Forbes India 15th Anniversary Special

Wakency: For flexible jobs

Datamatics is trying to make the most of the booming gig economy through Wakency

Rajiv Singh
Published: Feb 14, 2019 11:44:13 AM IST
Updated: Feb 14, 2019 11:52:04 AM IST

Datamatics chairman Lalit Kanodia (left), and Wakency business head Anju Kanodia
Image: Mexy Xavier

It was December 2004. Carly Fiorina, former chief executive officer of Hewlett-Packard, in one of her speeches at San Francisco, spoke about the real essence of ‘numbers’. One must, she asserted, transform data from passive to active, and from static to dynamic. “The goal is to transform data into insight,” she said.
 Back in Mumbai, Anju Kanodia, 40, seems to have taken a leaf out of Fiorina’s data speak. A KPMG report in 2017, she points out, pegged the temporary staffing sector in India to grow by 74 percent in four years to reach $5.3 billion. An overwhelming percentage of this industry—nearly 80 percent—is unorganised. Anju Kanodia is daughter-in-law of Lalit Kanodia, founder of Mumbai-headquartered IT software firm Datamatics, and part of the initial team which set up Tata Consultancy Services (TCS) in 1967. She dishes out more data: Gig economy—characterised by temporary, flexible and contractual jobs as opposed to permanent ones—in India has the potential to grow up to $20-30 billion by 2025.

According to a survey by Flexing It, an online marketplace that concentrates on hiring for skill-based freelancers, over a third of the 500-plus organisations in India expect to rely on flexible talent up to 50 percent in the next five years.

Kanodia, for her part, is trying to turn this data into insight by rolling out the first consumer-facing business of Datamatics. Billed as India’s first on-demand flexible work community, for part-time, freelance and short-term jobs and gigs, Wakency—launched last August—lets users get their preferred job at their own time and place.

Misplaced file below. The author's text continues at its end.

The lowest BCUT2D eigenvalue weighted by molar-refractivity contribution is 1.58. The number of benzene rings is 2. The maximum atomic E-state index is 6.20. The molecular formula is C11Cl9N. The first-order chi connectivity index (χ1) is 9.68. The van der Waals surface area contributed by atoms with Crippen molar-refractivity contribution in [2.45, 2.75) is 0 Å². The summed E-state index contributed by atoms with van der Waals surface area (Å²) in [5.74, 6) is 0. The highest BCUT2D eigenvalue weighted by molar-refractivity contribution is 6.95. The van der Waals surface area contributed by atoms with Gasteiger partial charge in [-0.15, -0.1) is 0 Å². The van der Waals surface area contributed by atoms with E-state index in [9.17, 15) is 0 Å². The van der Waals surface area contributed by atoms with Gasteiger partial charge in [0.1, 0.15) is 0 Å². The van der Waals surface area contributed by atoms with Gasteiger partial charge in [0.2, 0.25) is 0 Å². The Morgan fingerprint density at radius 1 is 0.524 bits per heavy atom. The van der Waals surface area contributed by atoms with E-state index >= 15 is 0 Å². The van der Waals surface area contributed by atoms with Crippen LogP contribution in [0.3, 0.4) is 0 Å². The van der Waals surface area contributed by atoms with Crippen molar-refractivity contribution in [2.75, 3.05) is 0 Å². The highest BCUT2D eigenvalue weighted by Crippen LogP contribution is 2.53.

“Wakency is an Uber for jobs,” says Kanodia, explaining how Wakency’s proprietary technology—‘MatchWaker’—utilises machine learning and artificial intelligence to match employers and job seekers based on their preferences. Candidates share their work preferences like timings, place and days availability, enter their skills, qualifications and work experience, and get notified on part-time jobs, freelance assignments and short-term projects. Fast growth of the service sector, increased adoption of technology across industries, and focus on cost reduction have led organisations and recruiters to increasingly turn to temporary staffing, reckons Kanodia, business head of Wakency.

Though data played a role in formulating the new business venture, it was personal experience that acted as a trigger. Kanodia, who was part of the core team that managed the public listing of Datamatics in 2004, took a break a year later to focus on bringing up her two children. On returning to the workforce after a decade, she noticed a shift: Professionals were yearning to find flexible work opportunities fitting their schedule and availability. Options were not enough, though. “There was a huge gap in finding short-term jobs tailored to one’s convenience, skills and preferences,” she recalls. There was also need to find job options for a large segment of the working population that voluntarily opted out of full-time jobs due to social and family reasons. The timing, Kanodia contends, was ripe for an organised player to take a stab at this unsolved problem area.   

 Lalit Kanodia agrees. The share of working women in India, he asserts, is among the lowest in the world. “They are highly competent and qualified but are not employed properly as a resource,” he says. “We need to get them back.”